Osteoporosis screening recommendations may miss two-thirds of women aged 50 to 64

January 31, 2014 by Enrique Rivero

Women who are 65 and older routinely undergo bone-density testing to screen for osteoporosis. But for those between the ages of 50 and 64, it has been unclear who should be screened.

Researchers sought to determine how well the current screening strategy recommended by the U.S. Preventive Services Task Force—the independent expert panel appointed by the to review and recommend various screenings—would perform in identifying candidates in this age range for screening.

Using health data on women ages 50–64 from the Women's Health Initiative study, the researchers found that the current strategy would identify only 34 percent of women who actually had bone-mineral density in the osteoporosis range.

The U.S. Preventive Services Task Force strategy may not identify the majority of women in the 50–64 age group who would be potential candidates for therapy. As a result, following the strategy may lead to missed opportunities to decrease in at-risk women.

More information: "Osteoporosis Screening in Postmenopausal Women 50–64 Years-Old: Comparison of U.S. Preventive Services Task Force Strategy and Two Traditional Strategies in the Women's Health Initiative." Carolyn J. Crandall MD, Joseph Larson , Margaret L. Gourlay MD, et al. Journal of Bone and Mineral Research, 2014. DOI: 10.1002/jbmr.2174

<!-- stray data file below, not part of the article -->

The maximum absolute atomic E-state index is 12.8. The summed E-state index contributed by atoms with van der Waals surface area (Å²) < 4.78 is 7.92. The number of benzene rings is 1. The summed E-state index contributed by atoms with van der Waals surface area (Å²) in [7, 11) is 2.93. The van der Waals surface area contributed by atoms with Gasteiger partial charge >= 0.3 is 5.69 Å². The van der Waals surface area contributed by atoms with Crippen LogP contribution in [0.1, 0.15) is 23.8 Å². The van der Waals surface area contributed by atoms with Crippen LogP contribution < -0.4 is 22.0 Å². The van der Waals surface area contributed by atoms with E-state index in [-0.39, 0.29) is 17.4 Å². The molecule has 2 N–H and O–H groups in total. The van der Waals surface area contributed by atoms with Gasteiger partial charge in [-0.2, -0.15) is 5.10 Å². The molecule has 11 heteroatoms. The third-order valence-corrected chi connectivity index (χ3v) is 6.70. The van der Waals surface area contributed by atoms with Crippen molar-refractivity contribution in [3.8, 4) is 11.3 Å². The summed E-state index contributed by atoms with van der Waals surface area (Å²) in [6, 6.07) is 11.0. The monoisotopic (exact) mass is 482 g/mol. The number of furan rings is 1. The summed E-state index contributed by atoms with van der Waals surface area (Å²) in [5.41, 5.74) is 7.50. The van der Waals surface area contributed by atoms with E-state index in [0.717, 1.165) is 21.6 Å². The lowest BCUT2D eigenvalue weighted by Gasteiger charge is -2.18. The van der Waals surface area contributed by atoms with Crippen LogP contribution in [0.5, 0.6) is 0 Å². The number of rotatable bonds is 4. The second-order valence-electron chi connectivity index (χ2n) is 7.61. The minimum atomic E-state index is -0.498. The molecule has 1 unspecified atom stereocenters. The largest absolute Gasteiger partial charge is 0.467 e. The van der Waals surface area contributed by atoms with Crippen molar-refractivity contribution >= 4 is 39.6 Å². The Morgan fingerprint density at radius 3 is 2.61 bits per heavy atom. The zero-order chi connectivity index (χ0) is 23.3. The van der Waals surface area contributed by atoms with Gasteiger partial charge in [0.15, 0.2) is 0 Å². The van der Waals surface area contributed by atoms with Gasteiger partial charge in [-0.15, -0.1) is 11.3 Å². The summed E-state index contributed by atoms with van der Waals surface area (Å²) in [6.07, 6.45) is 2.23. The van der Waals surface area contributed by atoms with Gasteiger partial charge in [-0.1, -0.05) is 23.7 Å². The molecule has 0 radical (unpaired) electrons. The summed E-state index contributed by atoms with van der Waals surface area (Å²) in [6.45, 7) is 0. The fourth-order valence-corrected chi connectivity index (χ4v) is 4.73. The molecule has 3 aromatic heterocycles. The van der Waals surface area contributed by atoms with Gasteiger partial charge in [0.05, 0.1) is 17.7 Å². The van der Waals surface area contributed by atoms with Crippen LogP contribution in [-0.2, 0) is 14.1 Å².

Related Stories

Screening helps prevent cervical cancer in older women

January 14, 2014

New research from Queen Mary University of London reveals women over the age of 50 who don't attend cervical screening are four times more likely to be diagnosed with cervical cancer in later life.

Recommended for you

Experimental MERS vaccine shows promise in animal studies

July 28, 2015

A two-step regimen of experimental vaccines against Middle East respiratory syndrome (MERS) prompted immune responses in mice and rhesus macaques, report National Institutes of Health scientists who designed the vaccines. ...

Can social isolation fuel epidemics?

July 21, 2015

Conventional wisdom has it that the more people stay within their own social groups and avoid others, the less likely it is small disease outbreaks turn into full-blown epidemics. But the conventional wisdom is wrong, according ...

Lack of knowledge on animal disease leaves humans at risk

July 20, 2015

Researchers from the University of Sydney have painted the most detailed picture to date of major infectious diseases shared between wildlife and livestock, and found a huge gap in knowledge about diseases which could spread ...

IBD genetically similar in Europeans and non-Europeans

July 20, 2015

The first genetic study of inflammatory bowel disease (IBD) to include individuals from diverse populations has shown that the regions of the genome underlying the disease are consistent around the world. This study, conducted ...

0 comments

Please sign in to add a comment. Registration is free, and takes less than a minute. Read more

Click here to reset your password.
Sign in to get notified via email when new comments are made.